Field Notes from Coull Farm

IN

Andrew Jones works some of the most exposed farmland on Islay . Coull sits on the far-west coast, near Machir Bay. His fields are ravaged by salt spray, Atlantic winds and in the unluckiest of times, geese. Around 4,000 of them stay on Islay year-round, but that can multiply tenfold from September to March.

Growing barley here is extremely trying but Andrew’s attitude is surprisingly resolute. He meets the challenge with positivity, and a sense of calm, “if you don’t try, you’ll never know”. It is an almost thankless task, that results in around two thirds (around 2 tonne per acre) of the yield to that of mainland farms. It’s a task that’s undertaken in order to grow barley locally for Bruichladdich single malts.

A few field notes from recent musings can be found below:

 Soil Conditions

Andrew comments that the soil diversity in Islay is impressive. On Hunter Jackson’s land at Cruach, he mentions, “I don’t know how he manages it, but his ground is almost pure peat in areas. The soil here at Coull is good but hard to work with, it’s gravelly, rocky and there are areas that are just sand. We know that some fields just aren’t suitable for planting, but a lot of work has gone in to drain the area properly.”

Alternative Crops

Last summer, Andrew was the first we know of to plant rye on Islay. He came to production director Allan Logan and asked “is there something else we could be trying”. It is this perspective that led to our first ever distillation of the flavourful crop.

The crop grows tall (around 5ft), growth inhibitors are necessary even, especially as the ground at Coull would be susceptible to lodging due to wind. The subsequent harvest was tricky. Coull’s combine had to take a cross-field approach to try and lift the grain into the cutting unit. Undeterred from the challenges of planting something with little prior experience, island rumour has it that he could be open to doing another round. Intentions are to plant this winter and leave dormant, to harvest next autumn.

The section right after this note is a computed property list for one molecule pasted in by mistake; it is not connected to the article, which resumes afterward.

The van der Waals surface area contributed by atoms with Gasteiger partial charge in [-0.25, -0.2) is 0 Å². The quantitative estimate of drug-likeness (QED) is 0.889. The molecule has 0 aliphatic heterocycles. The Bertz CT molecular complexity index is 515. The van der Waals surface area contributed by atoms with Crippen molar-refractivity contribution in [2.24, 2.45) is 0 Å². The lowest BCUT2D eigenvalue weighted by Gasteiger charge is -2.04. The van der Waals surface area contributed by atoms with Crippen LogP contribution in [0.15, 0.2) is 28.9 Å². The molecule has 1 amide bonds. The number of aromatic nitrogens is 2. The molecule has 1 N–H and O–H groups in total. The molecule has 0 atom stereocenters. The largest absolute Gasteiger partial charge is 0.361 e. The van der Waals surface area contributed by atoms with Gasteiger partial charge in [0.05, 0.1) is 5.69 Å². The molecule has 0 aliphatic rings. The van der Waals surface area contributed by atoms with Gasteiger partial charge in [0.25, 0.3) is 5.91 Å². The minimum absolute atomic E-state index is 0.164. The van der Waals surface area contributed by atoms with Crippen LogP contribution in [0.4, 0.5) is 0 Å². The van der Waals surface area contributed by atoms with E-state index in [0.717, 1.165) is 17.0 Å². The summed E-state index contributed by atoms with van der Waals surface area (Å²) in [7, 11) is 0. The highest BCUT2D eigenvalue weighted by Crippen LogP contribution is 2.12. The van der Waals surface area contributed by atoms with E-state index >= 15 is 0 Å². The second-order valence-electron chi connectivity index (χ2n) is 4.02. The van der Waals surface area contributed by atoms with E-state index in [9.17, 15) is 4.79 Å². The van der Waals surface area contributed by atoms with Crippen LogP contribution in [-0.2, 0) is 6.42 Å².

“This year, the ears have been burnt and Islay farmers found themselves uncharacteristically wishing for rain.”

Weather – 2018

A prolonged winter on the west coast this year resulted in the soil being too cold to plant. Andrew comments that the earlier the seed is in the ground the better, so the weather conditions are hugely influential on the success of that year’s harvest. “It often leads to a higher weight. If you’re still planting in May, you’re looking at around a 50kg loss per acre.”

Despite not having enough sun in recent years, this summer’s blistering heat has not been entirely welcome either. This year, the ears have been burnt and Islay farmers found themselves uncharacteristically wishing for rain. Now, around harvest time, the last few weeks have been bleak and wet.

September 2018 has seen a number of farmers growing impatient with the wet weather. The decision to harvest their barley depends on a number of factors. If the barley is too wet and doesn’t get enough time to dry, the moisture content is high. Islay farmers are normally looking for under 20% so some wait for the sun to dry out the grain before taking it from the field. However, there’s also the risk that if you leave it too long, and wait for dry weather, the heads will starts to fall into the field where they won’t be picked up by the combine. Add this to farmers sharing combines, jostling for its time in the warmer conditions and you have yourself a tricky situation, one which is sure to keep many of them awake at night.

Diversifying

With politics rocking the security of the Scottish farming industry, Andrew comments that he may have to further diversify into arable farming. With Brexit potentially risking farming subsidies, he mentions that stock farming is on ‘a sticky wicket’ with “stocks disappearing like snow off a dry-stone dyke.” Now more than ever, farmers may have to rely on a mixed farm basis. It’s a topic the distillery will follow with interest over the coming years.

 

Cast your mind back to 2015, to read more.

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